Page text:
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Provincial government brings in new board at Crown-owned Manitoba Hydro


The Manitoba government overhauled the board at its Crown-owned energy utility Monday and gave it a new set of marching orders that includes advancing Indigenous reconciliation.

The NDP government, elected on Oct. 3, replaced all but one board member at Manitoba Hydro.

New members include Ben Graham, a former president and chief executive officer at Manitoba Public Insurance, who will take over as board chair. Other new members include Mike Spence, mayor of the northern town of Churchill, and Jamie Wilson, a vice-president at Red River College Polytechnic.

The new board will set "a direction that's focused on keeping rates affordable, growing our low-carbon economy here in Manitoba, and advancing reconciliation," Adrien Sala, the minister responsible for Manitoba Hydro, told reporters.

Sala issued a mandate letter to the board that calls for the establishment of an Indigenous advisory circle. The letter also reiterates earlier NDP promises such as moving to a net-zero energy grid by 2035, and freezing hydroelectric rates for one year at some point in the near future.

The rate freeze, promised during the election campaign, still has no firm date to begin.

"We're still committed to it, and again, as I've said here before, it's just a matter of how and when," Sala said.

Sala is also asking the board to examine options for more low-carbon energy generation and storage, including wind and solar power, and to work collaboratively with Indigenous communities.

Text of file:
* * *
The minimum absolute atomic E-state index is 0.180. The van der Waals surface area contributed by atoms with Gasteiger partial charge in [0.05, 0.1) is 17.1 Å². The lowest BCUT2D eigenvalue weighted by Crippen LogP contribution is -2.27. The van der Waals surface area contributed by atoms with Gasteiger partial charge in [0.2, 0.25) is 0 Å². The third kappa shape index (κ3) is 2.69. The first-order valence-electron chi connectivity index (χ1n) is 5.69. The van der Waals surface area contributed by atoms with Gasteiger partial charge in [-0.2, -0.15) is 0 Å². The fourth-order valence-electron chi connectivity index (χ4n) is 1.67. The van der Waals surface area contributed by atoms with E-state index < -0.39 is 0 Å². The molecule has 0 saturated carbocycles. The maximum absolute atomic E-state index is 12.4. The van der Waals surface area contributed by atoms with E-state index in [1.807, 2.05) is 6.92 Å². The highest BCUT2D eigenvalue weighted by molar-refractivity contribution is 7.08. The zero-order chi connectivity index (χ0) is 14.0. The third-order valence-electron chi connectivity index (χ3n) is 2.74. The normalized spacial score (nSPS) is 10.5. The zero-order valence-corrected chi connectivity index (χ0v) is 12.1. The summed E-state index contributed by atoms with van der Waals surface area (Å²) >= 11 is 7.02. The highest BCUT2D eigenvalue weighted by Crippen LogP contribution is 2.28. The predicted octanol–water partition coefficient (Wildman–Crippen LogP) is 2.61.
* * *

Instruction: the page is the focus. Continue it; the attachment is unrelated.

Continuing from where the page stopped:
"It is the clear expectation of our government that not only will Manitoba Hydro consult with Indigenous communities, but partner with them to advance economic reconciliation so that all Manitobans can benefit from our Crown corporation," the letter states.

The Opposition Progressive Conservatives said they are concerned that some of the new board members had served on the board when the NDP was previously in power -- a time during which cost overruns on major projects inflated the Crown corporation's debt.

"The NDP appears that they're going to be, perhaps, ready to repeat history," Tory hydro critic Grant Jackson said.

The mandate letter contains nothing to address the debt load, Jackson added, at a time when new spending is looming.

"We're talking about hundreds of millions of dollars in spending to shut down the natural gas grid to meet their net-zero-by-2035 commitment."

Most of Manitoba's electricity is generated by clean hydro power, but a small amount continues to come from natural gas.

The mandate letter also does not mention a campaign promise by the NDP to forbid Manitoba Hydro from charging different rates at different times of the day. The idea was mentioned as a possibility in the summer by former board chair Edward Kennedy, who said it could be a way to encourage people to use electricity more at off-peak hours.

Sala's staff said the NDP remains committed to banning the idea.

The overhaul at Manitoba Hydro follows a similar changing of the board at Crown-owned Manitoba Public Insurance in October.

This report by The Canadian Press was first published Dec. 4, 2023. Top Stories

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